Ten years later the statue was solemnly crowned by the then Apostolic Delegate, Most Rev. Igino Cardinale, and an enormous gathering and Mass was said by Bishop Rudderham in the Abbey ruins.
It was an historic moment; and the influence of Our Lady drawing all Christians to worship her Son together marks an epoch in the story of Glastonbury. The statue was designed by Mr. Philip Lindsey Clark, F. R. B. S. The crowned statue of Our Lady bearing the Holy Child on her left forearm has a flowering bush on her right.
This signifies Virgin Motherhood. The tapestry which is either side of the Statue was woven in 1. Glastonbury Martyrs (Blessed Richard Whiting, Blessed John Thorne, Blessed Roger James) with St.
Dunstan who was born at Baltonsborough, near Glastonbury and was an Abbot there and later became Archbishop of Canterbury. Also represented are St. Joseph of Arimathea, St. Patrick, St Brigid and Blessed Richard Bere. For centuries, Glastonbury Tor (a hill south east of the ancient abbey) has been one of the most spiritual places in the world. For many Christians, the Tor was a very important place of pilgrimage. People have always flocked here to soak up the history surrounding this special site.
There's evidence that monks were living on the Tor as far back as the 9th century. A stone church was built in the 1. After an earthquake in 1. In its place a much smaller and sturdier building was put up. St Michael’s Tower was added later.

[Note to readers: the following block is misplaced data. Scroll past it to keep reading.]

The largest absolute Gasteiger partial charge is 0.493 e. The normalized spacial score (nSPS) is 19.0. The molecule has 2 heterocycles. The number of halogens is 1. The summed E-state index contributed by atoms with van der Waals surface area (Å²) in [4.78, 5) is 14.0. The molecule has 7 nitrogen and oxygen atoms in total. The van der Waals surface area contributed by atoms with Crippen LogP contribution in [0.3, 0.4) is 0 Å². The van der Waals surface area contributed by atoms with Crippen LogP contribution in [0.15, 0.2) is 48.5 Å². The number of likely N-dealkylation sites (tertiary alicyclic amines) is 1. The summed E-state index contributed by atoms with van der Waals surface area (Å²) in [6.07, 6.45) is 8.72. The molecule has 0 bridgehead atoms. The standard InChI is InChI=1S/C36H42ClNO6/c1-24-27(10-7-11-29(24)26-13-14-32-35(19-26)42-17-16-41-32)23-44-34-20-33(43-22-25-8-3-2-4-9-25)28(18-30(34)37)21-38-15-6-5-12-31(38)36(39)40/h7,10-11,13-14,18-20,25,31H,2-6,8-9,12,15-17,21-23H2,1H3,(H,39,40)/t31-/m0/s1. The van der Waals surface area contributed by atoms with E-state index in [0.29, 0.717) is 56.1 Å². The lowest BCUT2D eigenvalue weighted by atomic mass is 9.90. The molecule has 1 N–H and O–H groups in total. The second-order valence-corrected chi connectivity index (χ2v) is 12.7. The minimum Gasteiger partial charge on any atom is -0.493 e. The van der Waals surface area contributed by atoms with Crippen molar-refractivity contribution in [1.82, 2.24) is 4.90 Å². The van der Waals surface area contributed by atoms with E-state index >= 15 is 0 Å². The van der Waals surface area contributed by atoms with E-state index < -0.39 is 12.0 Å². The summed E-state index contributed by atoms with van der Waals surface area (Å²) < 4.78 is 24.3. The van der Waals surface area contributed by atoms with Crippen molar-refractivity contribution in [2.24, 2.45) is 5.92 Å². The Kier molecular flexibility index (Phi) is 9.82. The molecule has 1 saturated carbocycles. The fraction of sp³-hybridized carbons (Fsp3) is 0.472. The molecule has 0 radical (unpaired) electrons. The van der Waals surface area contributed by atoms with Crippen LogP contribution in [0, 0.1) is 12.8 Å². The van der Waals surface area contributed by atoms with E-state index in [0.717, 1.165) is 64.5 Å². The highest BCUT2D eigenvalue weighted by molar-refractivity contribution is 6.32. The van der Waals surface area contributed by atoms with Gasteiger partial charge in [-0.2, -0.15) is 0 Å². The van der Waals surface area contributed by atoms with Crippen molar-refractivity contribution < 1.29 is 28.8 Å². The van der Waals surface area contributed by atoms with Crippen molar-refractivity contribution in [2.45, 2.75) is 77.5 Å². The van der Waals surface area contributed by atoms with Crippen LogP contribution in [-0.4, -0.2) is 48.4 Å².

Nice stories but dubious. Often these legends are promoted as truths in order to draw more tourists to Glasonbury. Let us simply be content that this ancient Marian Shrine furthers emphasises England’s unique position as the Dowry of Mary. Nearly everyone at the meeting showed interest in a pilgrimage from the Island to Glastonbury in 2. The Catholic History Society was pleased to welcome Dr. Hopkinson Ball to the Island for a few days. In addition to speaking to our society on the history of Marian devotion at Glastonbury, he visited by St.
Cecilia’s and Quarr Abbey; and the former Dominican Priory at Carisbrooke, which celebrates its 1. He also had a guided tour of St. Mary’s, Ryde and visited the private chapel of the foundress of the church, Elizabeth, Countess of Clare.
Hopkinson Ball is an authority on church relics and he was pleased to view the extensive collection of relics at St. Mary’s, belonging to Fr. Anthony Glaysher, parish priest. The Io. W Catholic History Society arranged a pilgrimage for the Year of Faith to the Shrine of Our Lady of Consolation at West Grinstead and to Arundel Cathedral. It is particularly pleasing for our pilgrimage to be on this feast of Our Lady of Walsingham, 2. This day also marks the first anniversary of the installation of Bishop Philip Egan, as the 8th Bishop on Portsmouth.
We were delighted to have Fr. Jonathan and some members of the Ordinariate with us on the feast of their principal patron. If they are unable to go to Walsingham, this pilgrimage is, surely, a most appropriate substitute. West Grinstead was an important centre for the Church during penal times.